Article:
Khan Announces TfL Fare Freeze - But Is Everything As It Seems?

Khan Announces TfL Fare Freeze - But Is Everything As It Seems?
Tube station barriers
You still might end up paying more for your journeys. Image: Londonist

TfL fares have been frozen until at least March 2025 — sort of, anyway.

The Mayor of London Sadiq Khan has announced that single pay as you go journeys by tube, Overground and bus in London will remain the same price until at least March 2025. Khan has allocated £123m of GLA funding for this, saying: "The cost-of-living crisis continues to hit Londoners hard. That’s why I've decided to step in again to freeze TfL fares."

The news will come as a relief to Londoners, many of whom were expecting to see a price hike in line with the 4.9% that national rail fares will increase by in March. As an example of the saving, the Mayor's office suggests: "Someone commuting from Southall to a Zone One station, like Bond Street on the Elizabeth line, four days a week will avoid a potential 20p increase to their Zones 1 to 4 peak single PAYG fare, saving up to £72 a year on their commute alone."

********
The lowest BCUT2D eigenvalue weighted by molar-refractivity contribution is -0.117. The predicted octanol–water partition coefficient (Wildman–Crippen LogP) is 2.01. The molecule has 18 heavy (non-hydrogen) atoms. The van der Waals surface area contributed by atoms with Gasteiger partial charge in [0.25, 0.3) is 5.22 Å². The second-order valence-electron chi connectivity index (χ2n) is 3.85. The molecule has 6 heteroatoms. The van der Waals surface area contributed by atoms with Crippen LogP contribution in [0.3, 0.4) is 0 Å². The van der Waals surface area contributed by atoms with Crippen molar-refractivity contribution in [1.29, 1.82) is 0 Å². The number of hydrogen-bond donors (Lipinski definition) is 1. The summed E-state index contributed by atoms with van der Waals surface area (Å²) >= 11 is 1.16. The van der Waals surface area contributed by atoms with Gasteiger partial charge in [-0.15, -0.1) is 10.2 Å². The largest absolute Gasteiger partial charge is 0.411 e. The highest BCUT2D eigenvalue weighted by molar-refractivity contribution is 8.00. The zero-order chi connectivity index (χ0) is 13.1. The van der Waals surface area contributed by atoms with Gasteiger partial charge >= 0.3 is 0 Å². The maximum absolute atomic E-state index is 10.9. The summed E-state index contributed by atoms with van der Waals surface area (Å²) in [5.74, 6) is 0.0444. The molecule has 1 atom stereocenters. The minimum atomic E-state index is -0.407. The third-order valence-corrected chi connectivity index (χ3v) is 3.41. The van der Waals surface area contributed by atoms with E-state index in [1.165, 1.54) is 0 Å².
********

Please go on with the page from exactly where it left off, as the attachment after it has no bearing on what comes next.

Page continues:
Two tube trains on the platforms at a Jubilee line station
Sadiq Khan says he's frozen ALL TfL fares, which isn't quite true. Image: iStock/coldsnowstorm

That all sounds fine and dandy. HOWEVER. As the Guardian points out (and the Mayor's press release doesn't) you may well still end up paying more to travel in London. That's because the cost of travelcards and the pay-as-you-go cap ARE rising in line with those national fare rises. So if you travel regularly (say, for instance, your job is reporting on things around London), you're going to get stung. Plus, as IanVisits points out, the freeze is only applicable on TfL run services; so again, if you use National Rail services, the price of your journey is going to go up regardless. These fare freezes are never quite what they seem.

Some might see the freezes as uncannily timed, with a mayoral election on the horizon, although Sadiq Khan did also freeze fares between 2016 and 2021, and they only rose again because of government-imposed restrictions on TfL post-pandemic.

Last Updated 22 January 2024

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